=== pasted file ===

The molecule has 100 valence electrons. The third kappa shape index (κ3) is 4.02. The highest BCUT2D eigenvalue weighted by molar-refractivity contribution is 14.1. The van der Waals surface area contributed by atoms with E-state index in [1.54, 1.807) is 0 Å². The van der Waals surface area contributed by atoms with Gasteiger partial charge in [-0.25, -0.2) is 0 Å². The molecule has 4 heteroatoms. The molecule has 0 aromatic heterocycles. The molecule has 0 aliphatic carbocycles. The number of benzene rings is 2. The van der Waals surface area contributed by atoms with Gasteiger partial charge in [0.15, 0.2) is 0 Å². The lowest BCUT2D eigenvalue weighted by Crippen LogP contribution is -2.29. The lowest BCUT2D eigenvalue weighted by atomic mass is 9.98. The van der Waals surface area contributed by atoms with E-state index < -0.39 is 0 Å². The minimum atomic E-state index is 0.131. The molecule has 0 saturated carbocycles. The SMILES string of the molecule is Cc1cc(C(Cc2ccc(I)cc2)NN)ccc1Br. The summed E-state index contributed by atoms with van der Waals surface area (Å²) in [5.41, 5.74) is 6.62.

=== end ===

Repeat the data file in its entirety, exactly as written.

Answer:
The molecule has 100 valence electrons. The third kappa shape index (κ3) is 4.02. The highest BCUT2D eigenvalue weighted by molar-refractivity contribution is 14.1. The van der Waals surface area contributed by atoms with E-state index in [1.54, 1.807) is 0 Å². The van der Waals surface area contributed by atoms with Gasteiger partial charge in [-0.25, -0.2) is 0 Å². The molecule has 4 heteroatoms. The molecule has 0 aromatic heterocycles. The molecule has 0 aliphatic carbocycles. The number of benzene rings is 2. The van der Waals surface area contributed by atoms with Gasteiger partial charge in [0.15, 0.2) is 0 Å². The lowest BCUT2D eigenvalue weighted by Crippen LogP contribution is -2.29. The lowest BCUT2D eigenvalue weighted by atomic mass is 9.98. The van der Waals surface area contributed by atoms with E-state index < -0.39 is 0 Å². The minimum atomic E-state index is 0.131. The molecule has 0 saturated carbocycles. The SMILES string of the molecule is Cc1cc(C(Cc2ccc(I)cc2)NN)ccc1Br. The summed E-state index contributed by atoms with van der Waals surface area (Å²) in [5.41, 5.74) is 6.62.